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Ultrasound-guided radial nerve block to relieve cannulation-induced radial arterial spasm

  • Pradipta Bhakta
  • Humayun Zaheer
Correspondence

To the Editor,

We report our experience using ultrasound-guided radial nerve block to relieve radial artery spasm (RAS) in two patients after cannulation of the radial artery. Case 1 was a 76-yr-old man admitted to our intensive care (ICU) in acute respiratory failure two weeks after repair of an open abdominal aortic aneurysm. Comorbidities included smoking and alcohol abuse, hypertension, hypercholesterolemia, congestive cardiac failure, coronary artery disease, and chronic obstructive pulmonary disease. Case 2 was a 75-yr-old woman admitted to the ICU with an acute sigmoid diverticulitis complicated by a subphrenic abscess. Comorbidities included a history of smoking, hypertension, and Alzheimer’s disease.

In both patients, the radial artery was cannulated just proximal to the wrist crease using a 20G Teflon-coated cannula (B. Braun Medical Inc., Melsungen, Germany). The arterial cannulations were technically difficult and required more than one attempt. Following cannulation, a normal arterial waveform was obtained, the arterial line flushed easily, and blood was freely aspirated. After functioning well for about four hours, the arterial waveform began to dampen in each patient, gradually disappearing over a two-hour interval along with the ability to aspirate blood. After ruling out mechanical causes (e.g., kinks, air bubbles) various maneuvers were tried, including withdrawing and repositioning the catheter, vigorous line flushing with saline, and local application of heat to the hand and forearm – all to no avail. Ultrasonography confirmed that the catheter was correctly positioned in the artery. Unexpectedly, the artery appeared to be non-pulsatile from the cannulation site to about 5 cm below the elbow crease, and a pulse was not palpable over this distance. For both patients, the non-invasive mean arterial blood pressure measured on the contralateral arm was 65-75 mmHg.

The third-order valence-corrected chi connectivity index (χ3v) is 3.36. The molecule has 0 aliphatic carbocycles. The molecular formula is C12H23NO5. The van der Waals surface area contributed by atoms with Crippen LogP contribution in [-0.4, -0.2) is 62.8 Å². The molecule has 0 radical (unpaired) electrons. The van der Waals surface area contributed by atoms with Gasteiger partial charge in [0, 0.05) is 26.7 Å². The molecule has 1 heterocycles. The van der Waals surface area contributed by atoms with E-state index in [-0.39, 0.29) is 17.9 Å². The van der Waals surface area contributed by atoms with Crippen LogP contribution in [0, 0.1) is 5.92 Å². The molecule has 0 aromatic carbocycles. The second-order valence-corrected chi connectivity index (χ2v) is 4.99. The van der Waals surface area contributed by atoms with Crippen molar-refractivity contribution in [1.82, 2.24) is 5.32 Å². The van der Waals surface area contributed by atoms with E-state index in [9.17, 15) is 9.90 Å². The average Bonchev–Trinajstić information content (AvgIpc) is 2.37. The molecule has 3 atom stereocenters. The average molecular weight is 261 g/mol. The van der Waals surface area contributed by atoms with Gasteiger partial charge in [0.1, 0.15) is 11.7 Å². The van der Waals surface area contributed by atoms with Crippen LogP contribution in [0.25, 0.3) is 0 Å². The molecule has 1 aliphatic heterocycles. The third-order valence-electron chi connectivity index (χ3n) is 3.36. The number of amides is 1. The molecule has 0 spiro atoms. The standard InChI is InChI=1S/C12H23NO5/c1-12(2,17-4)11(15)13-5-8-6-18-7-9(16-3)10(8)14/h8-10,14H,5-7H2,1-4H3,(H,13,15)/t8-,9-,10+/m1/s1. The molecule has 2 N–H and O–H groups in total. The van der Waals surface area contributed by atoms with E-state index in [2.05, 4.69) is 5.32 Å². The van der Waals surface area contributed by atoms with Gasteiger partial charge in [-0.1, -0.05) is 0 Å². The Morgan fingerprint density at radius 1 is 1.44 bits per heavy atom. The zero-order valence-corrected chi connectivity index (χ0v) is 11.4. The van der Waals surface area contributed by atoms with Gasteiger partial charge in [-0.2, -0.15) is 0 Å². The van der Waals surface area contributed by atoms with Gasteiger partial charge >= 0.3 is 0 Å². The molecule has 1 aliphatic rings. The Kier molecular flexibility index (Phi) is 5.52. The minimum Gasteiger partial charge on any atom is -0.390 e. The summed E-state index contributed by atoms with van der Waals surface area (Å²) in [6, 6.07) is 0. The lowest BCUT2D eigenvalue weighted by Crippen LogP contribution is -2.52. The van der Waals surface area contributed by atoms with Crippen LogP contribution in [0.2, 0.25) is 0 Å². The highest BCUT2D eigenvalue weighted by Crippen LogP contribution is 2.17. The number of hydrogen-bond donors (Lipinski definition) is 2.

We hypothesized that the problems with the radial arterial line were secondary to RAS, and a radial nerve block was performed as a rescue measure. We assumed that sympathetic postganglionic axons accompanying the radial nerve would be blocked and that the diminution of sympathetic tone would help reverse the arterial spasm. Under ultrasound guidance, radial nerve block was achieved by injecting 5 mL of 0.5% levobupivacaine with a 22G Sonoplex needle (Pajunk, Norcross, GA, USA) about 5 cm distal to the elbow crease, just lateral to the radial artery where pulsatile arterial movement was visible. Within 30 min of injection, an arterial waveform reappeared. In addition, although damped in appearance, blood could be aspirated. After about one hour, the waveform assumed a normal appearance, and the arterial pressure measurements were similar to those of the non-invasive readings, suggesting reversal of an arterial spasm.

The radial artery is a favoured site for invasive monitoring of arterial pressure because of its accessibility, ease of cannulation, and relatively low risk of complications.1 Transient RAS, thought to be secondary to trauma of the arterial wall, has been typically associated with trans-radial percutaneous coronary interventions using wider-bore (i.e., 14G) catheters. In this setting, RAS has been reported to be as high as 57%.2 Presumably, arterial trauma is reduced with smaller-gauge catheters, although RAS may still be observed.2 The underlying mechanism of RAS remains to be fully elucidated, although activation of α-adrenergic receptors in arterial smooth muscles has been implicated.2 Peripheral vascular disease, hypertension, traumatic catheter insertion, local reaction to the catheter material, and prolonged catheter insertion are risk factors for RAS.2,3

Radial artery spasm interferes with patient monitoring and can lead to limb ischemia.1,2 Measures used to relieve RAS include local warming, intra-arterial injection of lidocaine and vasodilators (calcium channel blockers, nitroglycerine), and sympatholytic block (stellate ganglion and brachial plexus block).1-5 Each of these remedies has drawbacks. For example, local warming may be ineffective, and intra-arterial vasodilators may precipitate hypotension. Central sympathetic blocks may be technically challenging and result in excessive sympatholysis. In contrast, radial nerve block may offer a safe, simple, effective solution.

Notes

Conflicts of interest

The authors report no conflicts of interest, and no authors or their relatives have connections with anyone or with pharmaceutical companies that could have implications regarding this case report.

Editorial responsibility

This submission was handled by Dr. Steven Backman, Associate Editor, Canadian Journal of Anesthesia.

Funding

No funding was requested for the study. We declare that we have no financial and/or personal relationships with other people or organizations that could inappropriately influence.

References

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Copyright information

© Canadian Anesthesiologists' Society 2017

Authors and Affiliations

  1. 1.Department of Anesthesia and Intensive CareUniversity Hospital KerryTraleeIreland

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